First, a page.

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OER and Quality: Some thoughts

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By Rory McGreal January 11, 2011 - 8:32pm

Open Educational Resources (OER) are becoming increasingly popular in educational institutions. OER include all educational resources - normally digital in nature such as learning objects, open courseware, etc. that can be freely accessed (with no cost to users) via the Internet with minimal or no restrictions.

They are normally accessed freely using the World Wide Web either on institutional sites or in organizational repositories. Course developers, teachers and instructors are principal users of OERs, but there is a growing number of students who are accessing them directly to augment their learning. OERs include learning objects such as modularized lessons, video and audio lectures (podcasts), references, workbooks and textbooks, multimedia simulations, experiments and demonstrations, as well as syllabi, curricula and lesson plans.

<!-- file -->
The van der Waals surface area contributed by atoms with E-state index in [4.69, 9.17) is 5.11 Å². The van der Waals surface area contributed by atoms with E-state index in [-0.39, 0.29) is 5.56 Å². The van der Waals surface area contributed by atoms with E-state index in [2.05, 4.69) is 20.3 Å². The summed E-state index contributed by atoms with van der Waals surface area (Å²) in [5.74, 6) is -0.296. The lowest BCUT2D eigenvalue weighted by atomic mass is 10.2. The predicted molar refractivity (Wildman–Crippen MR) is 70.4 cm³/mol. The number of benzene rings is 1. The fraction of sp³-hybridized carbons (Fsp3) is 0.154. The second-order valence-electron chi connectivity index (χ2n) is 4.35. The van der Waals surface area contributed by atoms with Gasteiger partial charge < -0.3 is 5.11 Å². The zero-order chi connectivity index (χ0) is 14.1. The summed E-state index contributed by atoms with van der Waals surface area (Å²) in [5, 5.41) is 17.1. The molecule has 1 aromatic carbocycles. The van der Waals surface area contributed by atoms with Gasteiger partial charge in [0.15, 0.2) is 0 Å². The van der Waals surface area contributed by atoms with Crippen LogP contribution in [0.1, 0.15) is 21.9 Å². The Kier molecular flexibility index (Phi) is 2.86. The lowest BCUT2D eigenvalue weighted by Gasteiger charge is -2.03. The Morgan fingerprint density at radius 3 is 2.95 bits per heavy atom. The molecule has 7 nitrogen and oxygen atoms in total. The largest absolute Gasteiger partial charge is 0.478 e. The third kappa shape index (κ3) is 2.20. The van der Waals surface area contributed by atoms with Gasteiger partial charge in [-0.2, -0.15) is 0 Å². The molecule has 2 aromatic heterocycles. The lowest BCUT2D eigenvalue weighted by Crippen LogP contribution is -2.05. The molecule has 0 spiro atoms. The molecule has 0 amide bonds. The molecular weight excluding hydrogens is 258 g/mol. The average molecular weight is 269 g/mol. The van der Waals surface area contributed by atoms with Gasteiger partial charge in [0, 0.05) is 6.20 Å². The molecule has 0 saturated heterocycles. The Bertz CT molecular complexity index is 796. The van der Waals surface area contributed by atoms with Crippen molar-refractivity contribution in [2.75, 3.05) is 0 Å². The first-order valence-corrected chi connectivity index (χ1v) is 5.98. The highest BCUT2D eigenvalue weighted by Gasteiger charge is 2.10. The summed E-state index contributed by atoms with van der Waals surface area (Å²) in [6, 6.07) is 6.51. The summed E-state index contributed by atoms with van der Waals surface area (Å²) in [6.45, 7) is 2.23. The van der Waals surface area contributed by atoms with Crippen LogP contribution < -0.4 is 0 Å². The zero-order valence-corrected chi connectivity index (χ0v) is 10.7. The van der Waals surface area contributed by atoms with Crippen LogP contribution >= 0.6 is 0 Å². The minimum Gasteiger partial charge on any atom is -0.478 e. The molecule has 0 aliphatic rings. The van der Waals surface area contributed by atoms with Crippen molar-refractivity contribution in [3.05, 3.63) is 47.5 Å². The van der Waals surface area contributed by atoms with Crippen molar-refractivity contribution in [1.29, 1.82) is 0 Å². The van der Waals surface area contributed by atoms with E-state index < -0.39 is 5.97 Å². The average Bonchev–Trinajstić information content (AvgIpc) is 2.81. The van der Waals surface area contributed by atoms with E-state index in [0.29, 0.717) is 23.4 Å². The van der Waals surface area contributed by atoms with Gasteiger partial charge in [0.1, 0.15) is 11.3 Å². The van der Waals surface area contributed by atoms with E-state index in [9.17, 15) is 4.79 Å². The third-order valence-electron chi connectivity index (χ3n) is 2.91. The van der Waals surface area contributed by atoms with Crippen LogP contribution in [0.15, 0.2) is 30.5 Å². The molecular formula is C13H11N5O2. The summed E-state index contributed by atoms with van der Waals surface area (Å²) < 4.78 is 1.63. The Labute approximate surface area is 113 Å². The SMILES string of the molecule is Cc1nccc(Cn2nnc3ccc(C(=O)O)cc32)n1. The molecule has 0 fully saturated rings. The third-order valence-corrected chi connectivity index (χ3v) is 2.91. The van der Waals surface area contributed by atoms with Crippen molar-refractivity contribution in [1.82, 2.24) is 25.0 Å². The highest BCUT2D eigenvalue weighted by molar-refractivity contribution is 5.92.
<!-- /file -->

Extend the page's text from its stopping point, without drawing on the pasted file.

OERs, according to MERLOT, must be clear and concise, demonstrating the concepts and integrating where appropriate with pre-requisites and instructions that are clearly indicated.  Other quality measures have been posited. These included the brand or reputation of the OER creator, peer review, user ratings, use indicators, validation, and self-evaluation. Other possible quality indicators include sharability, timeliness, reach (number of users), usability (license restrictions), and accessibility.

A respected institution’s prestige, brand name or reputation can be one indicator of quality. Peer review is a time-tested approach to ensuring quality and is used extensively in academia for scholarly publishing. User ratings can also be used as another quality measure. These can be either formal or informal or both. Formal rating systems can be established such as a “five star” system or it can be more informal with comments from users made readily available.

Quality can also be improved through the sharing of OER when institutions transfer costs from the course development process to student services and support. Students could benefit by paying less for course materials. OERs can be used to provide more student choice at little additional cost. The timely updating of courses can be another benefit of OER.

A course could be of the highest quality when it is first created, but unless it is updated regularly and consistently the quality can decay.  OER can be one way of accessing and inserting updated content and other relevant course materials as they become available. Is time an aspect of quality?

 

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